The power used by the dehumidifier stirs the air, warms it, senses the humidity and either turns on the compressor or shuts off - depending on the humidity measurement. It does this sampling measurement every hour or so and if the humidity is above the set limit it energizes the compressor and dehumidifies the air. If the discharge goes into the sink drain, and the sink drain had winterizer in it and the grey tank (both), nothing will freeze.

If he lives in an extremely cold climate then the same effect can be achieved by adding a pot or a milk jug sitting in the sink, filled with antifreeze, and have the dehumidifier discharge into the pot/jug. The pot/jug will overflow into the sink drain, but it will have blended with antifreeze and not freeze.

If you generate so much humidity that you risk filling your grey tank, then I recommend you leave the grey valve open at the drain and let the dripping humidity/antifreeze discharge drain out onto the ground or into an exterior catch basin.

Most places that are that cold don't have humidity problems. Humidity freezes as water crystals in severe climates and typically doesn't enter things being stored, so the initial challenge is to get the existing humidity removed to prevent mold from using it for metabolism. Once the coach is dried out, the amount of moisture and humidity should remain relatively low, meaning the air sampling will not generate much of a water discharge through the dehumidifier pipe after a week or so.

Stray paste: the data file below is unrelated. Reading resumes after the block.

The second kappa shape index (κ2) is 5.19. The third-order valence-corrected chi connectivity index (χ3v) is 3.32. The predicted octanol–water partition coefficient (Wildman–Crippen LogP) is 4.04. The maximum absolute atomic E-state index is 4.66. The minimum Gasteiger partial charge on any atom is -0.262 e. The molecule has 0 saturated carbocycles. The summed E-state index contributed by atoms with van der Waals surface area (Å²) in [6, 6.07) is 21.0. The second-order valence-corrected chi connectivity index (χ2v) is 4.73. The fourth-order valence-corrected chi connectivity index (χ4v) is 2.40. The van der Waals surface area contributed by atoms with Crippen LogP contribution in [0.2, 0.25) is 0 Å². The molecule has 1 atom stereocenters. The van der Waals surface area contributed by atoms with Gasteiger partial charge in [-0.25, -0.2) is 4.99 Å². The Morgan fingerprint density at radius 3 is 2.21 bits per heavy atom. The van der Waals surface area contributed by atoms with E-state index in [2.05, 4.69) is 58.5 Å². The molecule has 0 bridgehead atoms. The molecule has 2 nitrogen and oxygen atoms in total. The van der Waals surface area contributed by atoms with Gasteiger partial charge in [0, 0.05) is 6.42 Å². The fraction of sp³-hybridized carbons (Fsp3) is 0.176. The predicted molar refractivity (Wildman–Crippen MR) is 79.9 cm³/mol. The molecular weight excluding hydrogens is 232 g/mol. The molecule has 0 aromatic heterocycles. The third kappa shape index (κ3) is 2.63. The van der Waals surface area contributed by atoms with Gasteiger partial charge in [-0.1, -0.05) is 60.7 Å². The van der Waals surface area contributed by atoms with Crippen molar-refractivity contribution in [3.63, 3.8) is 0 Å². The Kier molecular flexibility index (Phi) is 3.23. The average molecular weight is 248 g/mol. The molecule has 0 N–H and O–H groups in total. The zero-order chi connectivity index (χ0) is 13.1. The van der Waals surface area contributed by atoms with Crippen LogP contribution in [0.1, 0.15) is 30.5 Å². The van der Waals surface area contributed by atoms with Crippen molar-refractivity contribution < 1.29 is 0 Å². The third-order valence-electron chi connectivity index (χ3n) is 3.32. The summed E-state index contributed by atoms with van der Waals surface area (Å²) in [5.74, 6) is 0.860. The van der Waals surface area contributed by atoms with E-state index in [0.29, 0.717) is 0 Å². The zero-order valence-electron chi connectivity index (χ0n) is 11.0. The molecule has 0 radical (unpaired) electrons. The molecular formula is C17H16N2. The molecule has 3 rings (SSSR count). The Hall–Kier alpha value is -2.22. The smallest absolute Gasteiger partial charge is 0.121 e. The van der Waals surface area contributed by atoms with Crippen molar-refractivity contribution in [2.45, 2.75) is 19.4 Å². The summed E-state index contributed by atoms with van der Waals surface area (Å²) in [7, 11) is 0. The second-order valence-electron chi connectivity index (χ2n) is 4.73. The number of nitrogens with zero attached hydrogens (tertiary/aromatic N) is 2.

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Old 10-15-2019, 02:14 PM   #8
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Quote:
Originally Posted by hayward3411 View Post
I live in Maryland also, my coach is kept inside a pole barn plugged into 30 amp. I winterize RV, keep side window and roof vent open all winter.

AND
*mouse traps
*levelers down
*slides open 2"

This has worked fine for me for over 30 years, never a mold problem.
Im not sure why you would open your slides two inches. The slide seals don't seal. This might create a possible entry point for mice. I have never had any moisture problems in my rvs. They are stored in a barn if I don't go south. Never have needed to leave windows open, or put dehumidifiers in there. Maybe different elsewhere, but never had a problem in Ontario.